The end form of the materials used in the work creates a field that expands and connects with their original state. The materials composing the work are not of the real world, but rather lie between it and a subconscious world of the imagination. The artist requires material symbols to help him to establish a defined relationship between himself and the unspoken object. As this system gradually arcs toward perfection, it forms an integrated field, and an absolute world finally emerges from the many relative ones.
Transformation, another work on display, presents a more explicit description of this absolute world. The artist uses a molted cicada skin to present the process of individuation, the cycle of life through space and time. Cicada nymphs, living underground, shed their skin four times over two to three years of growth before surfacing, going through the pupal stage, and emerging with their wings before they re-enter the shadow world (an adult cicada only lives for sixty to seventy days). While the cicada’s lifespan is very short, its spirit cycles back and forth. When the cicada skin on the gallery’s wall breaks open in a puff of white smoke, the world quiets for a moment; this is an integrated journey, a path toward individuation, that attempts to separate us from prior cultural experience (or inertia) and indigenized traditional experience.
Yu Bogong’s creative method usually begins with reflection as he determines the nucleus of a work through deep probing, followed by repeated adjustments and finally resulting in a scheme for the work’s execution. Besides drawing from his own memories and practical experiences, Yu does not simply assemble the knowledge (symbols) used in his work but diffuses them outward, attempting to bring about a transcendent scheme for spiritual awakening. Borrowing from knowledge systems across disciplines and fields and remolding them through subjective perception, this approach is not as straightforward as Western thought patterns and might at first create some distance between the viewer and the piece. But this false perception into which people are initially drawn is in fact an equal interaction between the artist, viewer and the work, a mysterious territory, which Yu doggedly pursues.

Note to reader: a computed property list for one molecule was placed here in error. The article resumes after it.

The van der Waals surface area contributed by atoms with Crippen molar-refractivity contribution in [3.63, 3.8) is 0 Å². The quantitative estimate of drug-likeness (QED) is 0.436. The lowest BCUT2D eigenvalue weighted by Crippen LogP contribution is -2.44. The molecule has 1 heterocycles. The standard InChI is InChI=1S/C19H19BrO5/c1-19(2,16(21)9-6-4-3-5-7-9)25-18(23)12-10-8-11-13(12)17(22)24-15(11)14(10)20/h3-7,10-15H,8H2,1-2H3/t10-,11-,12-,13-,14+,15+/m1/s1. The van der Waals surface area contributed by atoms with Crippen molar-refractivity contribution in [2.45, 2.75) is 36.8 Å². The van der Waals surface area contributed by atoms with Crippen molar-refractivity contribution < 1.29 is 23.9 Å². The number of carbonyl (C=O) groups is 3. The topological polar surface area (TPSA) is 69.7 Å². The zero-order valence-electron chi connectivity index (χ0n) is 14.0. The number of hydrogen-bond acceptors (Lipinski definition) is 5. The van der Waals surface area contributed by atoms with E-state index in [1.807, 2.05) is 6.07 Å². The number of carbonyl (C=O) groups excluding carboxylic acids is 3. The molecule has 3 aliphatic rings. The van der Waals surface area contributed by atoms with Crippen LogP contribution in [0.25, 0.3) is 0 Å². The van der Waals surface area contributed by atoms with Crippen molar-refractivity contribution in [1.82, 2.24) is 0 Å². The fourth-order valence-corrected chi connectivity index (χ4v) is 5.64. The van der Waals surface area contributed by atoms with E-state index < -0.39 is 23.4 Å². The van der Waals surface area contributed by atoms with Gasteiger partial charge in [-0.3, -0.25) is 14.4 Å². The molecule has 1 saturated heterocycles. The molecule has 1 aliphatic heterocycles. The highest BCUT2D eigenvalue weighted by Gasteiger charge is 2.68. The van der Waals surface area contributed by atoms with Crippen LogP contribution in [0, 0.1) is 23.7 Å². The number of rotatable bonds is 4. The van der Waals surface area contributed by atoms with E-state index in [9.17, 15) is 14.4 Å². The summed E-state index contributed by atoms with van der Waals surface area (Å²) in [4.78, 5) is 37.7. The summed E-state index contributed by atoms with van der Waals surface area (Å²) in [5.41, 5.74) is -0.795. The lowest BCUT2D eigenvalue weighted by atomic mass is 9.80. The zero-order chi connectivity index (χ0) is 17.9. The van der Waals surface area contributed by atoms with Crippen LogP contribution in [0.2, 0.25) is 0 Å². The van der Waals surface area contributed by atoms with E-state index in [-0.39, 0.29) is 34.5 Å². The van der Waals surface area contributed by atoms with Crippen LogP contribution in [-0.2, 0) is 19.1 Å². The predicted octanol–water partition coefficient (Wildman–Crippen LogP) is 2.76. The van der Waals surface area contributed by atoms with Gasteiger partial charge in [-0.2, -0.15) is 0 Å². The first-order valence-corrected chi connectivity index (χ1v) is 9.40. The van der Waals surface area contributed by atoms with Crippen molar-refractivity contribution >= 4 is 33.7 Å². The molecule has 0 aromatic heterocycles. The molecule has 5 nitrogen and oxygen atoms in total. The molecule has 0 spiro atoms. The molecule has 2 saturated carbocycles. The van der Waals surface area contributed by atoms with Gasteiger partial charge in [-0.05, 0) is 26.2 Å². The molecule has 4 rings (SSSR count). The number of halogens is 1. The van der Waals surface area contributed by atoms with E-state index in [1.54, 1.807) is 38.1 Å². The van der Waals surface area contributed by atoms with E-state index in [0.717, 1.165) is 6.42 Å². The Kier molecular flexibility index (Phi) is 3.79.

Since the Enlightenment, people have become accustomed to classifying knowledge. The well-worn path of discovery, research, acceptance, and incorporation into existing paradigms has become a basic epistemological pattern, developed in the West but later adapted to cultures and contexts elsewhere. And yet we increasingly see how the complexity of the real world has caused empiricists to lose their bearings, sensual perception, and ultimately their ability to systematically analyze and carefully predict. When interpreting problems within single branches of learning becomes strained from lack of evidence, an Eastern sensibility born of “combining” promptly restates its worth. “Crossing the Riverbed” can be seen as a re-evaluation of this worth. Guo Fang